‘Businesses can be profitable by stopping deforestation’

  Businesses can be profitable by stopping deforestation and tackling climate change. That’s according to Eric Bettelheim, CEO and Chairman of Floresta Singapore who believes investing in commercial forestry is […]

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By Jacqueline Echevarria
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Businesses can be profitable by stopping deforestation and tackling climate change.

That’s according to Eric Bettelheim, CEO and Chairman of Floresta Singapore who believes investing in commercial forestry is viable for businesses.

Speaking to ELN, Mr Bettelheim said: “Commercial forest projects particularly in the tropics not only have a significant yield but they also help preserve the remaining forests and those forests store enormous amounts of carbon. So when you combine both storing carbon by growing trees with the impact of the commercial investment on preserving intact forests, you gain enough carbon in terms of carbon offsets to completely offset even the emissions of a very large business such as a large coal-fired utility.

“That allows the business to continue in its mainstream business, make a profit on its investments which is not bad in this day and age of low interest rates and do an enormous amount of good for the environment.”

He believes although some businesses have made efforts to offset the impacts of fossil fuels like switching from coal to gas and installing renewables, commercial forestry is very attractive for the fossil fuel sector as it is a “win-win” for them and “very simple to implement”.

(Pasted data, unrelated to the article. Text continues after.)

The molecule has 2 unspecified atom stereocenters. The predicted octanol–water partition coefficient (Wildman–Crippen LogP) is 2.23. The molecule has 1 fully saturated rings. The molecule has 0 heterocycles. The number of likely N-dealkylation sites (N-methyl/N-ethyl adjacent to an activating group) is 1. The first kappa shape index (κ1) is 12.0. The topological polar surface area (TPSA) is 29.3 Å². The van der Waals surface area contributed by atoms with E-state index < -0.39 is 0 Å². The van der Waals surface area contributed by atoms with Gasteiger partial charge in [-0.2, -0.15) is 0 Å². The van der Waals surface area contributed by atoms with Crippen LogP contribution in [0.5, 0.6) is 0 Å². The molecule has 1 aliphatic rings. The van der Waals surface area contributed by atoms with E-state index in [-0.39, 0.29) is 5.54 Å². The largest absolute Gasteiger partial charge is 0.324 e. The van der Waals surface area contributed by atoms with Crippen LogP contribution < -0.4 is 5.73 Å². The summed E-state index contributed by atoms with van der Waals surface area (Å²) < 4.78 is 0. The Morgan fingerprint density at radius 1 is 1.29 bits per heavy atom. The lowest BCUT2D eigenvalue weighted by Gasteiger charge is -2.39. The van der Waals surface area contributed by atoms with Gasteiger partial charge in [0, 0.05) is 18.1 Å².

He added: “We are going to have fossil fuels for a long time to come certainly for a few several decades… The question is how does the fossil fuel industry-based business such as a utility or a refinery continue in its business and reduce or mitigate its impact?

“The attractiveness of commercial forestry in the tropics is that it can be done on an industrial scale and it supplies a commodity which we do need and is a commodity that is endlessly renewable and has very low price volatility so wood is a very stable type of commodity to invest in.”

Apart from businesses, Mr Bettelheim believes although governments are committed to stopping deforestation, “very few” of them see this concept as viable.

He said some governments in Asia, South Asia, Central America and Africa want to stop deforestation but they don’t want to hurt their local economies.

Mr Bettelheim added: “What is lacking so far is the leadership to take these steps. It is not a lack of support by governments, it is not lack of support by local governments in these countries, it is the courage and the imagination to see that they need to do something new in order to continue their business in an environment where carbon emissions are increasingly under pressure.”